Instead of going down a rabbit hole of trying to examine images pixel-by-pixel, experts recommend zooming out, using tried-and-true techniques of media literacy.

One model, created by research scientist Mike Caufield, is called SIFT. That stands for four steps: Stop. Investigate the source. Find better coverage. Trace the original context.

The overall idea is to slow down and consider what you're looking at — especially pictures, posts, or claims that trigger your emotions.

"Something seems too good to be true or too funny to believe or too confirming of your existing biases," says Gregory. "People want to lean into their belief that something is real, that their belief is confirmed about a particular piece of media."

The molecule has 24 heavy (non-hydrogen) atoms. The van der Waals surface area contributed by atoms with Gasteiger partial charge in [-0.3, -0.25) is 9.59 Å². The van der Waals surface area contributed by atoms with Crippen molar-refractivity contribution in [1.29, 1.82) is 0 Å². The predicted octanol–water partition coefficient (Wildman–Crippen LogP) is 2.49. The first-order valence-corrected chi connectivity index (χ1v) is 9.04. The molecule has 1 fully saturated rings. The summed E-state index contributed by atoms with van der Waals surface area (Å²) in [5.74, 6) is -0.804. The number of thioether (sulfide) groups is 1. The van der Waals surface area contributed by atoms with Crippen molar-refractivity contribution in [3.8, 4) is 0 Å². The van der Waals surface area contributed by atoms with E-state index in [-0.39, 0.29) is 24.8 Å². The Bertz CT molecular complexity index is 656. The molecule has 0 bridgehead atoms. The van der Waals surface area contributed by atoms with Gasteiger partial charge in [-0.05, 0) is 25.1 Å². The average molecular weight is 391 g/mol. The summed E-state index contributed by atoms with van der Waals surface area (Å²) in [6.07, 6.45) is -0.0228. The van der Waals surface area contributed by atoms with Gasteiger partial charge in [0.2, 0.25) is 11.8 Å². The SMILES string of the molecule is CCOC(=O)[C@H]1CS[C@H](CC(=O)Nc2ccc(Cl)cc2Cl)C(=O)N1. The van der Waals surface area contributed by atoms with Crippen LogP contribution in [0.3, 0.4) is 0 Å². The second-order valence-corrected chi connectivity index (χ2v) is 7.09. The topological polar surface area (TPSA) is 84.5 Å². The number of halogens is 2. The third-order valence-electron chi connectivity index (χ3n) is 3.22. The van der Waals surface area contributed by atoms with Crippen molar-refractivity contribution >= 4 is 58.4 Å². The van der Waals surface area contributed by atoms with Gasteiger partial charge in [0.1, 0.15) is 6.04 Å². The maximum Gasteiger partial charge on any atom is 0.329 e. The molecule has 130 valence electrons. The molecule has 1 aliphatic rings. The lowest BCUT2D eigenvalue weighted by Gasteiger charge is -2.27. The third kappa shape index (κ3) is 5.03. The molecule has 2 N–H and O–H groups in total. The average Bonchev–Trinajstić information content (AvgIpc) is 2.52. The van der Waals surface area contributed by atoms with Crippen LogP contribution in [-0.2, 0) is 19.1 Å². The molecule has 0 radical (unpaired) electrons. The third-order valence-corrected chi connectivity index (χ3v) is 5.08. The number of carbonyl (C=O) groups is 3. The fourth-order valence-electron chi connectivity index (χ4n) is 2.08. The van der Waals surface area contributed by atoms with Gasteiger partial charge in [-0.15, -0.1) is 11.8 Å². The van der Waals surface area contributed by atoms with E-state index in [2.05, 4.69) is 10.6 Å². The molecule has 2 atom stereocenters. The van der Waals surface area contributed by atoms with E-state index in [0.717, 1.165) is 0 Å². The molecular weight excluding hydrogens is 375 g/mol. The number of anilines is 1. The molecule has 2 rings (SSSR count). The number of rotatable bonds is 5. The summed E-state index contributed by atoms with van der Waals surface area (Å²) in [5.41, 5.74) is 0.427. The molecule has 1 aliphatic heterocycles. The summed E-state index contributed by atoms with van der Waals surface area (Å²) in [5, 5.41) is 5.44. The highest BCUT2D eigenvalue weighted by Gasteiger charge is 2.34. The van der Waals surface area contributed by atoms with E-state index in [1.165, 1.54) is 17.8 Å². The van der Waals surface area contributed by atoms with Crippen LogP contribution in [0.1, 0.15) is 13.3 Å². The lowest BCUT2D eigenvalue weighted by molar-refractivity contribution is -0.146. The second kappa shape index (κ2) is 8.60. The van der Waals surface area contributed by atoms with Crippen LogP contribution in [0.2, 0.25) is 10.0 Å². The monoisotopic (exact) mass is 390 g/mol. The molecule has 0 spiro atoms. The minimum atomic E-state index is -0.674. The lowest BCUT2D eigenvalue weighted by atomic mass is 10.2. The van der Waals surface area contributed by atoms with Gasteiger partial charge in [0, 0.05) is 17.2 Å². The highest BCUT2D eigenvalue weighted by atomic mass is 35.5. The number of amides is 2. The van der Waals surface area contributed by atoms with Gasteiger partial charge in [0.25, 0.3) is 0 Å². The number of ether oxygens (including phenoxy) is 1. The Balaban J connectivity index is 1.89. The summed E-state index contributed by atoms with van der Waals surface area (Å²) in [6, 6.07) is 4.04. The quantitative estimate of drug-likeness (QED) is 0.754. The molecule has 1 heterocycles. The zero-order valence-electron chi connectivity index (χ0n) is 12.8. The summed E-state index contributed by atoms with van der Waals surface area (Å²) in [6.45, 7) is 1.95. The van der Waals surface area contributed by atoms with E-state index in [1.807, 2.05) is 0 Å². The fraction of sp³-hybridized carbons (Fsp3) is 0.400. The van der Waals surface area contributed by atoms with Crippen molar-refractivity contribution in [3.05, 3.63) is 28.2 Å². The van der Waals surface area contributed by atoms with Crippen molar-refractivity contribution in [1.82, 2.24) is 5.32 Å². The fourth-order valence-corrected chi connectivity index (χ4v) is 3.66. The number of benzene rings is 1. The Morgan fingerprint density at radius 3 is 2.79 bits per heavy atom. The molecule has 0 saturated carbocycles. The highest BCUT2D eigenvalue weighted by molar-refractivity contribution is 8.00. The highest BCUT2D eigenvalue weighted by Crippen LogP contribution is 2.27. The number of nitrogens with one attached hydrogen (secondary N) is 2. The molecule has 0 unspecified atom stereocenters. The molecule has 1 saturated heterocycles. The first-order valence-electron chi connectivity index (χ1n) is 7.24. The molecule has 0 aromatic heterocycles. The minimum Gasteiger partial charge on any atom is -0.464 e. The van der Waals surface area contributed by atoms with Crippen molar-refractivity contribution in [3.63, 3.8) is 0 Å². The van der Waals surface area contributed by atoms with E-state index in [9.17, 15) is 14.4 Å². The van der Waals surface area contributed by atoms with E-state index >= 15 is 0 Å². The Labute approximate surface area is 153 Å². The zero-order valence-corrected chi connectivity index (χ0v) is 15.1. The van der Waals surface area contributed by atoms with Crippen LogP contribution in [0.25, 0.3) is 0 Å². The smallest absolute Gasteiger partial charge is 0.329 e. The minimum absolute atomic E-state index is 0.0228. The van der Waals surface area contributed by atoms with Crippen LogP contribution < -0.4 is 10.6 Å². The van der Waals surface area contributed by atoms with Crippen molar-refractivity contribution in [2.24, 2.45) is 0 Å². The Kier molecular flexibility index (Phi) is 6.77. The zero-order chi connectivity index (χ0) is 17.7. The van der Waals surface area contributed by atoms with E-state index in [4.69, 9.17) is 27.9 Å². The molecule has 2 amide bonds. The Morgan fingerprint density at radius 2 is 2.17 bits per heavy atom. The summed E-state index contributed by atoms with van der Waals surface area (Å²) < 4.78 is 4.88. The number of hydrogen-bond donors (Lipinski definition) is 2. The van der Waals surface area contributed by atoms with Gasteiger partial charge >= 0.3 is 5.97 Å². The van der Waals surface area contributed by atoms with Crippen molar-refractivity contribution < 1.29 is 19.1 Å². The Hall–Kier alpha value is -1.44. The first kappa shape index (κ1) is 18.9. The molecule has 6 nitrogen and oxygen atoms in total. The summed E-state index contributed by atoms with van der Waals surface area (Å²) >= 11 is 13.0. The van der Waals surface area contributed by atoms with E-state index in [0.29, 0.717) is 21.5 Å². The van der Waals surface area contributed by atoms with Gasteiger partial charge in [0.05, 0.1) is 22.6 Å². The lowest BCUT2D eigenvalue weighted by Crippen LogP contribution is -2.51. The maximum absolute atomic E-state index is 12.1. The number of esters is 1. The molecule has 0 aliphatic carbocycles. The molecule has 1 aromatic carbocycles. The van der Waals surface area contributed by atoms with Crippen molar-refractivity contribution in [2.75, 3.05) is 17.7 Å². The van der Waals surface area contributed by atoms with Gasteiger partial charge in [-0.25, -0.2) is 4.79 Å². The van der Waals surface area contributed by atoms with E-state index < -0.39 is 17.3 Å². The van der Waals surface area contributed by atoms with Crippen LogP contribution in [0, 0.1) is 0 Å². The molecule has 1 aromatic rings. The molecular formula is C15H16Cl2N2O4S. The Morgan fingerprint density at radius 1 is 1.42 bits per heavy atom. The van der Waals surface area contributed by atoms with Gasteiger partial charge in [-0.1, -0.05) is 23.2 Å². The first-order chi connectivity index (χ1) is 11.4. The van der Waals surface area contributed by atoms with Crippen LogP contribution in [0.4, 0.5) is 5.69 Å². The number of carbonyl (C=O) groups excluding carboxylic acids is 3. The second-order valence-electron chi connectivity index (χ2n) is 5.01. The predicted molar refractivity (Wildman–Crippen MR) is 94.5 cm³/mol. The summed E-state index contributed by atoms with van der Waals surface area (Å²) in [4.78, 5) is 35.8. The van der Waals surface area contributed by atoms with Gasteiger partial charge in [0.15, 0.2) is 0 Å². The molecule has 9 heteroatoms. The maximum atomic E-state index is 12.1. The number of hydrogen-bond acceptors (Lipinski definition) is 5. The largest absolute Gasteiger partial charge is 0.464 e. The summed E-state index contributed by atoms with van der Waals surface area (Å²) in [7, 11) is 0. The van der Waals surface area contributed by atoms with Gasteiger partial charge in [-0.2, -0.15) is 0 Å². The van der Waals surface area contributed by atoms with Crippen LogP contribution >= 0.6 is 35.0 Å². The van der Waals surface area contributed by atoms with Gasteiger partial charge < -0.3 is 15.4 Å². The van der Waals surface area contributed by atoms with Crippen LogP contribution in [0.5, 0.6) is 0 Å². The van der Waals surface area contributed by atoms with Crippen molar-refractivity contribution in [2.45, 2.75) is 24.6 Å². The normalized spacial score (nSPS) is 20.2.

A good first step is to look for other coverage of the same topic. If it's an image or video of an event — say a politician speaking — are there other photos from the same event?

Does the location look accurate? Fake photos of a non-existent explosion at the Pentagon went viral and sparked a brief dip in the stock market. But the building depicted didn't actually resemble the Pentagon.

Google recently announced it's making it easier to see when a photo first appeared online, which could help identify AI-generated pictures as well as photos that are shared with misleading or false context — like that viral image of a shark swimming on a flooded highway that often appears after hurricanes.

Pause and think in other situations, too. Scammers have begun using spoofed audio to scam people by impersonating family members in distress. The Federal Trade Commission has issued a consumer alert and urged vigilance. It suggests if you get a call from a friend or relative asking for money, call the person back at a known number to verify it's really them.

Check your sources